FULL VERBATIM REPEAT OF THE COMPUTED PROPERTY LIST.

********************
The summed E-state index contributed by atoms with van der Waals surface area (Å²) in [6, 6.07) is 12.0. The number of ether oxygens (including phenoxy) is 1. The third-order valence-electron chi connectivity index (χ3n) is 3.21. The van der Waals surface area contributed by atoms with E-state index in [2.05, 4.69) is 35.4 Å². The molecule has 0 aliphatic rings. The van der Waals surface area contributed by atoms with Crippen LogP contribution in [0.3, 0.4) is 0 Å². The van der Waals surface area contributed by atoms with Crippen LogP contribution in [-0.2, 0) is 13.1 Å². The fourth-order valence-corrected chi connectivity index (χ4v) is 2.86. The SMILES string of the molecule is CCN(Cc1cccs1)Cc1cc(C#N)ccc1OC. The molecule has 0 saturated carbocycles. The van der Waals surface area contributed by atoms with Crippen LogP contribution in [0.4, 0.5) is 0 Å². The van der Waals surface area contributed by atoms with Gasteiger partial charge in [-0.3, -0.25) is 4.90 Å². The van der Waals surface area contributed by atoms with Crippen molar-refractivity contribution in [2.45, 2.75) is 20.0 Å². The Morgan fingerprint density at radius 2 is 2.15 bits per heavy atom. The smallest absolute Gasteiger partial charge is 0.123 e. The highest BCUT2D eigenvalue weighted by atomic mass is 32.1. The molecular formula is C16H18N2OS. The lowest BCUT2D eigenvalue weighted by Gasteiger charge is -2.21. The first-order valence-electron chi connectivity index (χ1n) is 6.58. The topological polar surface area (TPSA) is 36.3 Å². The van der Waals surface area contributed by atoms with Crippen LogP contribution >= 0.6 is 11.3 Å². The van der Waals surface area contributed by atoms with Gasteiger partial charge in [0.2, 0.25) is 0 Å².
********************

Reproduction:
The summed E-state index contributed by atoms with van der Waals surface area (Å²) in [6, 6.07) is 12.0. The number of ether oxygens (including phenoxy) is 1. The third-order valence-electron chi connectivity index (χ3n) is 3.21. The van der Waals surface area contributed by atoms with E-state index in [2.05, 4.69) is 35.4 Å². The molecule has 0 aliphatic rings. The van der Waals surface area contributed by atoms with Crippen LogP contribution in [0.3, 0.4) is 0 Å². The van der Waals surface area contributed by atoms with Crippen LogP contribution in [-0.2, 0) is 13.1 Å². The fourth-order valence-corrected chi connectivity index (χ4v) is 2.86. The SMILES string of the molecule is CCN(Cc1cccs1)Cc1cc(C#N)ccc1OC. The molecule has 0 saturated carbocycles. The van der Waals surface area contributed by atoms with Crippen LogP contribution in [0.4, 0.5) is 0 Å². The van der Waals surface area contributed by atoms with Gasteiger partial charge in [-0.3, -0.25) is 4.90 Å². The van der Waals surface area contributed by atoms with Crippen molar-refractivity contribution in [2.45, 2.75) is 20.0 Å². The Morgan fingerprint density at radius 2 is 2.15 bits per heavy atom. The smallest absolute Gasteiger partial charge is 0.123 e. The highest BCUT2D eigenvalue weighted by atomic mass is 32.1. The molecular formula is C16H18N2OS. The lowest BCUT2D eigenvalue weighted by Gasteiger charge is -2.21. The first-order valence-electron chi connectivity index (χ1n) is 6.58. The topological polar surface area (TPSA) is 36.3 Å². The van der Waals surface area contributed by atoms with Crippen LogP contribution >= 0.6 is 11.3 Å². The van der Waals surface area contributed by atoms with Gasteiger partial charge in [0.2, 0.25) is 0 Å².